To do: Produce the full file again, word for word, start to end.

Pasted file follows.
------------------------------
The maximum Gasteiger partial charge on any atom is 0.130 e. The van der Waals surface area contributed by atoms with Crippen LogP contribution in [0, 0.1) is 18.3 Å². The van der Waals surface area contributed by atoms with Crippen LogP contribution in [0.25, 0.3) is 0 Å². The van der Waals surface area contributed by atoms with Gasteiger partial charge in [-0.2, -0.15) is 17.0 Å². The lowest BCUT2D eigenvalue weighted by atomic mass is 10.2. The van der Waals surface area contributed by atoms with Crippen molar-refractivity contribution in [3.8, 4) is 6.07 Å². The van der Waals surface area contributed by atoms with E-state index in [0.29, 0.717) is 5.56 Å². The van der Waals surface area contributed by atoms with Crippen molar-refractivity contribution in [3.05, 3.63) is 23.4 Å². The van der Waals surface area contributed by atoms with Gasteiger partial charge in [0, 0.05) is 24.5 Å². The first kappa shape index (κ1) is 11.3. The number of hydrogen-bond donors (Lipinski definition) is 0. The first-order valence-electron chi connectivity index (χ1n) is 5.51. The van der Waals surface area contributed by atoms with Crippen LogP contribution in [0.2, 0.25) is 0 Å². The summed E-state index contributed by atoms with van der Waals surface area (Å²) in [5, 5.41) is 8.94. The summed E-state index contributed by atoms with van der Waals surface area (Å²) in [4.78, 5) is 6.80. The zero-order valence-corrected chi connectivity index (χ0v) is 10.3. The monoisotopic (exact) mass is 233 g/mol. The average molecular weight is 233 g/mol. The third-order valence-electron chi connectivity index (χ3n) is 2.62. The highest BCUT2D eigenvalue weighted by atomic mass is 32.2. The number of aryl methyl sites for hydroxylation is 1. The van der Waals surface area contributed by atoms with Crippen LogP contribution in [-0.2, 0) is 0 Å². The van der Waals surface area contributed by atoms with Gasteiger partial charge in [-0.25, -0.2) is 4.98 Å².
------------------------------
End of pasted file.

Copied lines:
The maximum Gasteiger partial charge on any atom is 0.130 e. The van der Waals surface area contributed by atoms with Crippen LogP contribution in [0, 0.1) is 18.3 Å². The van der Waals surface area contributed by atoms with Crippen LogP contribution in [0.25, 0.3) is 0 Å². The van der Waals surface area contributed by atoms with Gasteiger partial charge in [-0.2, -0.15) is 17.0 Å². The lowest BCUT2D eigenvalue weighted by atomic mass is 10.2. The van der Waals surface area contributed by atoms with Crippen molar-refractivity contribution in [3.8, 4) is 6.07 Å². The van der Waals surface area contributed by atoms with E-state index in [0.29, 0.717) is 5.56 Å². The van der Waals surface area contributed by atoms with Crippen molar-refractivity contribution in [3.05, 3.63) is 23.4 Å². The van der Waals surface area contributed by atoms with Gasteiger partial charge in [0, 0.05) is 24.5 Å². The first kappa shape index (κ1) is 11.3. The number of hydrogen-bond donors (Lipinski definition) is 0. The first-order valence-electron chi connectivity index (χ1n) is 5.51. The van der Waals surface area contributed by atoms with Crippen LogP contribution in [0.2, 0.25) is 0 Å². The summed E-state index contributed by atoms with van der Waals surface area (Å²) in [5, 5.41) is 8.94. The summed E-state index contributed by atoms with van der Waals surface area (Å²) in [4.78, 5) is 6.80. The zero-order valence-corrected chi connectivity index (χ0v) is 10.3. The monoisotopic (exact) mass is 233 g/mol. The average molecular weight is 233 g/mol. The third-order valence-electron chi connectivity index (χ3n) is 2.62. The highest BCUT2D eigenvalue weighted by atomic mass is 32.2. The number of aryl methyl sites for hydroxylation is 1. The van der Waals surface area contributed by atoms with Crippen LogP contribution in [-0.2, 0) is 0 Å². The van der Waals surface area contributed by atoms with Gasteiger partial charge in [-0.25, -0.2) is 4.98 Å².